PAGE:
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How Chad Kelly went from Mr. Irrelevant to unlikely, promising Broncos backup

Chad Kelly is dominating the Broncos’ backup quarterback battle against a player who went six rounds earlier than him in the NFL Draft.

NFL: Chicago Bears at Denver Broncos Isaiah J. Downing-USA TODAY Sports

The last pick of the NFL Draft is better known as Mr. Irrelevant, and players who have earned the honor over the years are typically exactly that: irrelevant.

Among the few who made an impact despite being the last player picked are kicker Ryan Succop, who is entering his 10th NFL season, and David Vobora, a linebacker who briefly started for the Rams before his career fizzled.

For now, the 2017 Mr. Irrelevant, Chad Kelly, hasn’t stepped out into relevancy. He missed his entire rookie year due to wrist surgery and still hasn’t suited up for a regular season game with the Denver Broncos.

But his surprisingly impressive preseason run so far has made him a lock for the No. 2 job behind Case Keenum and an unlikely success story for a team that hasn’t had much quarterback luck.

Kelly has cruised past Paxton Lynch for the backup job

One year before the Broncos took a flyer on the nephew of Buffalo Bills Hall of Famer Jim Kelly, the team invested in Lynch as the team’s quarterback of the future.

Lynch joined a roster with Trevor Siemian and Mark Sanchez, but never captured the job — making just four starts over the last two years, despite lackluster performances by the players ahead of him on the depth chart. He has four career touchdown passes with four interceptions.

But even after unimpressive showings in his first two seasons, Lynch was still the presumptive backup for free agent acquisition, Case Keenum. The fact that he has been thoroughly outclassed in two preseason games by a seventh-round pick is surprising to most. Not everyone has been shocked, though.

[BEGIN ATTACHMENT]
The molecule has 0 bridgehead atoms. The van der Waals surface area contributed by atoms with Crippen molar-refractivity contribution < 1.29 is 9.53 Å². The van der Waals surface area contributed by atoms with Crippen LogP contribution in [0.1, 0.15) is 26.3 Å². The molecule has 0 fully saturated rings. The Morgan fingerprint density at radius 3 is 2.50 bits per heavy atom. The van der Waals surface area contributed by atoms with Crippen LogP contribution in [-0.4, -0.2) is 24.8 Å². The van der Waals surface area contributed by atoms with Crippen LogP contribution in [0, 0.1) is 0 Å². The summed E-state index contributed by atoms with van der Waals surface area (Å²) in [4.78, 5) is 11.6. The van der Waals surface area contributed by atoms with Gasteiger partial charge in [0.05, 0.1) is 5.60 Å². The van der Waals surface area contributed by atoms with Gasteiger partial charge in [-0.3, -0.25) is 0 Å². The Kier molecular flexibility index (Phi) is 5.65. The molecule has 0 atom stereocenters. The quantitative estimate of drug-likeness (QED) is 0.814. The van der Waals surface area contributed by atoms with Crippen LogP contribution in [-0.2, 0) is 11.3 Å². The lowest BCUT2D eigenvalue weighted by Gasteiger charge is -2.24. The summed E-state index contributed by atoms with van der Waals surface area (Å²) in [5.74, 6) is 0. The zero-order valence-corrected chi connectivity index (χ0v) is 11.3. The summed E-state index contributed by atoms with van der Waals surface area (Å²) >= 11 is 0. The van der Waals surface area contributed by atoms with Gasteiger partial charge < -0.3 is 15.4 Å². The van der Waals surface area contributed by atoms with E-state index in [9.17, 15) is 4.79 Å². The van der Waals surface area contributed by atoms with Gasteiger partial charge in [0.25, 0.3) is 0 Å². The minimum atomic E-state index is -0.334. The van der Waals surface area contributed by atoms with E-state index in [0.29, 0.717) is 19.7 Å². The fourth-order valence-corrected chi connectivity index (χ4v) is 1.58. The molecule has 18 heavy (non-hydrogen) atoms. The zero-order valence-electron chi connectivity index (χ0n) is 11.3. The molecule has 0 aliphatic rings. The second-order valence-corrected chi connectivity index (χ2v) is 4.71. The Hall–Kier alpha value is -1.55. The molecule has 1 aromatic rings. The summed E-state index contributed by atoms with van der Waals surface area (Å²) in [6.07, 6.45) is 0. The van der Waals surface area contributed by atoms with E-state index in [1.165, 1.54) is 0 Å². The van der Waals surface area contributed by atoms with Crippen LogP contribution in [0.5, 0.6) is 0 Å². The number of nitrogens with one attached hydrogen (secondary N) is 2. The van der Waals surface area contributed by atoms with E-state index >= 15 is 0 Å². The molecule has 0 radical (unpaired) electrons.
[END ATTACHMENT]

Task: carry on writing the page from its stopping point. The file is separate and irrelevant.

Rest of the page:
“I had a feeling he was going to play well,” Broncos general manager John Elway said at training camp last week after the preseason opener. “He’s a competitive guy, he’s played a lot of snaps, and he’s instinctive. He took advantage of the opportunity that he had. He was looking forward to going out and playing and chomping at the bit. It did not surprise me, the way Chad played. He played very well. He’s got good instincts. He deserved the chance to play with the twos this week.”

In his second preseason game, Kelly played with the second-team Broncos offense and performed even better than in his first showing. He finished the game with seven completions on nine attempts against the Bears secondary with 90 yards and a touchdown pass.

Lynch finished the game by completing five of his 11 passes for 39 yards while the Bears came back to secure a 24-23 win. It left little doubt that the backup job is Kelly’s, and that Lynch isn’t likely to stick on the roster much longer.

But maybe Kelly’s success shouldn’t have been so surprising

Not all Mr. Irrelevant’s are the same. The late rounds of the NFL Draft are littered with players who have maxed out their limited skillset, dealt with injuries in college, have off-field concerns, or are an underdeveloped talent with years of growing ahead of them.

No matter who the pick is in the final round, there’s a reason they didn’t land in the first couple days.

In the case of Kelly, talent was never much of an issue. While he isn’t the 6’7 skyscraper that Lynch is, Kelly has always had a world-class arm.

“He can rip that thing,” Broncos tight end Jake Butt said in May, via ESPN. “You definitely have to wear gloves because he’ll be spinning that bad boy pretty tough.”

Kelly’s tumble to the very bottom of the 2017 draft class was a combination of off-field concerns, injuries, and inconsistent mechanics. He was dismissed from Clemson in 2014 and then arrested later in the year, shortly after getting a second chance from Ole Miss.

He earned the trust of Ole Miss coaches and eventually won the starting job, but his senior season ended early due to an ACL tear. Further hurting his draft stock was a wrist injury suffered at the Ole Miss pro day that required surgery. It was as rough a pre-draft process as you’ll ever see.

It also didn’t help that, for all his arm talent, Kelly had a bad habit of throwing off-balance and hurling footballs into traffic. So on draft day, Kelly had a long wait to hear the phone ring.

But he landed in Denver, and after redshirting for a year due to his wrist injury, he’s showing why he got so many chances in the first place.

The best case scenario for the Broncos is that Keenum plays a full, 16-game season at the same level that helped the Vikings get to the NFC Championship a year ago. But for the first time in a while, Denver also has a young quarterback draft pick to feel optimistic about.